Paul L. Caron
Dean




Wednesday, July 22, 2015

Anderson: Law Students Should Speak Up For Paid Externships

ABA Logo 2Following up on Monday's post, Law Profs, Law Grads Debate Changing Accreditation Standards To Permit Paid Externships:  Rob Anderson (Pepperdine), Law Students: Speak Up!:

The American Bar Association Section on Legal Education and Admissions to the Bar has published a series of proposed changes to the rules for law schools. One of them is a change to "Interpretation 305-2" (current 305-3), a change that would repeal the current ban on law schools giving academic credit for field placements (i.e., externships) for which law students are paid. The current Interpretation prohibits your law school from giving you credit for paid work experience, no matter how practical the experience gained or how closely related to your proposed area of practice. The proposed change would lift this prohibition to allow law schools to decide whether to offer such credit.

I don't think I need to remind you that law school is expensive and that most students graduate with debt, often substantial debt. One of the best things a law student can do during law school is to work at a law firm to gain practical experience and defray some of the costs of tuition and living expenses. ...

Unfortunately, a small but organized minority of law professors don't want you to be able to be paid for work and receive academic credit at the same time, and they are the ones being heard by the ABA.

The Clinical Legal Education Association (CLEA) and the Society of American Law Teachers (SALT), which are special interest groups that advocate for the interests of law school professors, are lobbying the ABA to try to stop it from allowing you to receive pay and credit for the same externship. ...

Why would some of your professors want to do this? Because they want shunt all law students into their in-house clinics and governmental and other non-profit externships over which they have more control, rather than more practical law firm jobs that deal with regular law practice. Many clinical professors preside over significant fiefdoms within law schools, often using students' tuition money to favor their own ideological goals. Law school clinics are among the most expensive education law schools provide on a per-student basis, and that expense is all too often paid with students' tuition dollars. In addition, these clinics and unpaid externships tend to focus on issues of interest to the clinical professors, rather than on the skills that students will need in their careers to serve paying clients. ...

I encourage all interested law students and recent graduates to make their voices heard (whether you agree with me or not) by submitting a comment to jr.clark@americanbar.org, even though the "deadline" for comment has passed.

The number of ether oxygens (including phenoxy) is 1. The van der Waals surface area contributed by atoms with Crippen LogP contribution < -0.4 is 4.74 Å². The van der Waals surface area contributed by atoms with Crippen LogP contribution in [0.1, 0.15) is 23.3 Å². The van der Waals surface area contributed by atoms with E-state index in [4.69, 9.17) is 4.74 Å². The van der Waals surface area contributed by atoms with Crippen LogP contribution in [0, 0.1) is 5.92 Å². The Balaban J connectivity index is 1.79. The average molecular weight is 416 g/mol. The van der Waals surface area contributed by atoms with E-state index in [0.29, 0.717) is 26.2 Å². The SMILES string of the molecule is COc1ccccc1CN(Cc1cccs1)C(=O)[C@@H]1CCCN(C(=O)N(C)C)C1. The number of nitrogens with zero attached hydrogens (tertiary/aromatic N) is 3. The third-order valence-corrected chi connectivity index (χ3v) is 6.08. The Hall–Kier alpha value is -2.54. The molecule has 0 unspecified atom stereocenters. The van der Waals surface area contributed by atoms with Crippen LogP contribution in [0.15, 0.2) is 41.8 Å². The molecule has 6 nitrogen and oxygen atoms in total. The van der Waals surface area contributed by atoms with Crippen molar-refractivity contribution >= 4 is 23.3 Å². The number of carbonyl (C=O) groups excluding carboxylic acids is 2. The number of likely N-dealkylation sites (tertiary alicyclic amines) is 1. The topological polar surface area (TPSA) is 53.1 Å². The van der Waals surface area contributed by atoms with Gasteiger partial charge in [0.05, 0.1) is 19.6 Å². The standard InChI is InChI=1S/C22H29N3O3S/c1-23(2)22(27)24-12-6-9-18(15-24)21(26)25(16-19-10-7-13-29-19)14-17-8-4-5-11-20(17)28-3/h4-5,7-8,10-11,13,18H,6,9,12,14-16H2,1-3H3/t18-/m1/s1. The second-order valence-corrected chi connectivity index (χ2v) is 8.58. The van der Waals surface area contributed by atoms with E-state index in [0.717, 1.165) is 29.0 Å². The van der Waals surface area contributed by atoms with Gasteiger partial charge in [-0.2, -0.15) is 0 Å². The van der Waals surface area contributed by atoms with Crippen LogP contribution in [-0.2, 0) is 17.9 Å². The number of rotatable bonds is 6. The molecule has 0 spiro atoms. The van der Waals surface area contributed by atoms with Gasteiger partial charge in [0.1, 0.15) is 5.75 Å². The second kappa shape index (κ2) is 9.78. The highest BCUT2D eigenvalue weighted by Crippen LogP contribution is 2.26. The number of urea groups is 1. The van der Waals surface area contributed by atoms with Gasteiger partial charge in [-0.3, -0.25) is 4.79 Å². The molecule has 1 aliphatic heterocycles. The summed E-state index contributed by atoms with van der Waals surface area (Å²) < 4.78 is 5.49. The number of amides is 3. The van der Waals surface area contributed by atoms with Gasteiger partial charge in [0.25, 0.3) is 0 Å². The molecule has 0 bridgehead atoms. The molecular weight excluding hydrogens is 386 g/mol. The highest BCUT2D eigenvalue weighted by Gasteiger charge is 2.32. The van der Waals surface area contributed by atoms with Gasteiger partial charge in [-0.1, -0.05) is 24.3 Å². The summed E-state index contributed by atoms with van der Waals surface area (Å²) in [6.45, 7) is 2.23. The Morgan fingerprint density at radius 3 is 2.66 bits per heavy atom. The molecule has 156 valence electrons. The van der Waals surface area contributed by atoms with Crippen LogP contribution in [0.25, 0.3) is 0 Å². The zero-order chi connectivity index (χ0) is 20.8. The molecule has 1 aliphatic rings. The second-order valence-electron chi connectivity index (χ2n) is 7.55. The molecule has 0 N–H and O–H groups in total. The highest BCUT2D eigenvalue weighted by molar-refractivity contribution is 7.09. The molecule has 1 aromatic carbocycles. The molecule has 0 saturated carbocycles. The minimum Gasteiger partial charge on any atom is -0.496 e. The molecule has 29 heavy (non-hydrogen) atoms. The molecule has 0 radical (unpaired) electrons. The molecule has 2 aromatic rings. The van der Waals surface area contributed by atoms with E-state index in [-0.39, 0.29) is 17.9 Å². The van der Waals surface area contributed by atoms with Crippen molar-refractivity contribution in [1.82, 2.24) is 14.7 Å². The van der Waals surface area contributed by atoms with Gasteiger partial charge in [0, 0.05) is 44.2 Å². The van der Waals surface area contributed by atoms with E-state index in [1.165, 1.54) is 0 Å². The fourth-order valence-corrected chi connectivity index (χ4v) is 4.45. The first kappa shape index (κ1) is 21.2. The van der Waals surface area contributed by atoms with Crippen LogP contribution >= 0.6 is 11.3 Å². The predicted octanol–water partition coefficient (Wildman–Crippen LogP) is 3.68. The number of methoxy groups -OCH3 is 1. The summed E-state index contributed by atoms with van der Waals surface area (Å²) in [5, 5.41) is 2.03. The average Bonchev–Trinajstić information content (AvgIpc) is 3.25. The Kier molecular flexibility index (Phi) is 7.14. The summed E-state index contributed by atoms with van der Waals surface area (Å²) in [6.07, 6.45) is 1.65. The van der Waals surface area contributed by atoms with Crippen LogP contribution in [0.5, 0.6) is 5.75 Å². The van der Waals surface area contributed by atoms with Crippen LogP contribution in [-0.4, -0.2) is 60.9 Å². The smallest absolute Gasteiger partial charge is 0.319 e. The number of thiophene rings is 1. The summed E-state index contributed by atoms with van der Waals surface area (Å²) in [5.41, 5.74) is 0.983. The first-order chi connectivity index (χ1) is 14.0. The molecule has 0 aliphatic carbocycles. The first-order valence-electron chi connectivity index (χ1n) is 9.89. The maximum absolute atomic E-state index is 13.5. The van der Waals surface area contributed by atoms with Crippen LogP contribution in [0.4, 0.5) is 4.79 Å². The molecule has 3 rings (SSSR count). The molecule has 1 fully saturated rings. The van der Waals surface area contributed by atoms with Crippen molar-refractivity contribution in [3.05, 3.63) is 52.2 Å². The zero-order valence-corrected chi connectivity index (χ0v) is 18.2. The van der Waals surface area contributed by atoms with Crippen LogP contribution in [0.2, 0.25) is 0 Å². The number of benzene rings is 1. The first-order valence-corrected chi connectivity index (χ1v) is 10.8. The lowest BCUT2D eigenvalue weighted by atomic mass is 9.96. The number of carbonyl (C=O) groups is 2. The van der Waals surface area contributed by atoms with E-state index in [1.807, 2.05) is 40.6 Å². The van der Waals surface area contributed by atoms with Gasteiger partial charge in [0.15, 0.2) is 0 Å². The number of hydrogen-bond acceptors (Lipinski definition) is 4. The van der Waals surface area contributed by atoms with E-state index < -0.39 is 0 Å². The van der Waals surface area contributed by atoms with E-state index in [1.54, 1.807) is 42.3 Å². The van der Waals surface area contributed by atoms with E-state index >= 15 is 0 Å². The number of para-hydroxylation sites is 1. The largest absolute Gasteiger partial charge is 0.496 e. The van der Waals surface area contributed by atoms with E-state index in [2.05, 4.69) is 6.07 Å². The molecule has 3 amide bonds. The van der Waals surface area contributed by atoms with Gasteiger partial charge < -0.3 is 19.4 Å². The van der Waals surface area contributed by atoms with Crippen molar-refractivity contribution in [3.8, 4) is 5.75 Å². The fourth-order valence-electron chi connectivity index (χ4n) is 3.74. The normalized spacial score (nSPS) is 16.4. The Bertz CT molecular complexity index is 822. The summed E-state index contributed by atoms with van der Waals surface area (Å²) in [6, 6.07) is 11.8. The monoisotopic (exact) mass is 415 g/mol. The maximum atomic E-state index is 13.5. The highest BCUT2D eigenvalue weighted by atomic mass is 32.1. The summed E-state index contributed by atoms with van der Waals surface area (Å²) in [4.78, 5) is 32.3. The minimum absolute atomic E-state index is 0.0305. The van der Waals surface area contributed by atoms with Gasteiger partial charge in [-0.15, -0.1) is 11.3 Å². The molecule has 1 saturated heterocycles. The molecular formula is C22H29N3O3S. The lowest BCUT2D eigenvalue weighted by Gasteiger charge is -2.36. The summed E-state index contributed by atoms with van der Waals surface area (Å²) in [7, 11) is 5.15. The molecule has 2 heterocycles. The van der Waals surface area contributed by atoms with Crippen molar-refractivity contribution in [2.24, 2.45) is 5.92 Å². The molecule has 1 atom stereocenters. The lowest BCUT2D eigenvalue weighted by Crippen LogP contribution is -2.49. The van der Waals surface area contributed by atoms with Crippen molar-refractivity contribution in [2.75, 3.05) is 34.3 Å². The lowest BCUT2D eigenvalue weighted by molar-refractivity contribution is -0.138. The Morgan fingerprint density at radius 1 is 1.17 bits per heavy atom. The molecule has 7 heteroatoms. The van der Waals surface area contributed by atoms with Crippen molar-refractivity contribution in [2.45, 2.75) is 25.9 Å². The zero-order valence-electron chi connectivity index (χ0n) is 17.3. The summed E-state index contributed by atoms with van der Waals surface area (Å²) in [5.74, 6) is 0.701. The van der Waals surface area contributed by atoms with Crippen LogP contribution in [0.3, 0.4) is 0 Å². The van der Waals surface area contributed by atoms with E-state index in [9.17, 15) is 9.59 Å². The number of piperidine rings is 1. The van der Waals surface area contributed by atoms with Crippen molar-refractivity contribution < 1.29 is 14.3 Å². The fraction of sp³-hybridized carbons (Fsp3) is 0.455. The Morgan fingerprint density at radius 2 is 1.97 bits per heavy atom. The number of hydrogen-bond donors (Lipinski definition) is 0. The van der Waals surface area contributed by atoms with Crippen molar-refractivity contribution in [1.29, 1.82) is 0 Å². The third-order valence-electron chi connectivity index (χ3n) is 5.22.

Stephen Bainbridge (UCLA), Paid Law Student Externships? Why Not? So Go Tell the ABA.

https://taxprof.typepad.com/taxprof_blog/2015/07/anderson-law-students-should-speak-up-for-paid-exetrnships.html

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Comments

Clinical Prof, I am not arguing that students *should* be paid for externships, so your first sentence is not particularly relevant. I am arguing that they should not be denied credit simply because they are paid. The same logic would apply to Contracts or Corporations courses if, for some reason, a student were paid to attend them. The CLEA argument, which you parrot, that employers will treat the externship as educational if unpaid and not educational if paid, makes no sense. Those externship teachers who value mentoring and teaching students will treat the externship as educational whether they pay the students or not. Those externship teachers who have mercenary motivations will try to exploit students whether they pay the students or not. The important thing is careful scrutiny of each externship, whether paid or unpaid, to make sure the students are receiving a valuable educational experience. If they are not, the externship with that employer should be terminated. The issue of pay is really only relevant to those who want to steer students away from law firm externships and toward in-house clinics. Most (but not all) of those clinics do not practice in the areas that provide students with skills that are directly transferable to private practice. We are not protecting the educational experience by distorting students' choice and further devastating their financial future by making it more difficult to pay for law school. Everybody who knows the politics of law schools knows what the primary driver of opposition to this rule change is about, and it's not about the students.

Posted by: Rob Anderson | Jul 23, 2015 8:19:56 PM

Should students be paid for attending class and studying for a Contracts or Corporations course? An externship is a course for which credit is awarded. The primary goals of an externship are educational. A position at a law firm, for which a student is paid, is a job. It is doubtful that a firm paying for student work is likely to view the primary concern to be what the student is learning. Most of the students at my law school have jobs at law firms, agencies, courts, etc. Many hold those positions while they also take an externship, as well as other courses.

Posted by: Clinical Prof | Jul 23, 2015 2:12:17 PM

Agreed. ABA should hear from *ALL* stakeholders.

Posted by: JTM | Jul 22, 2015 8:29:15 AM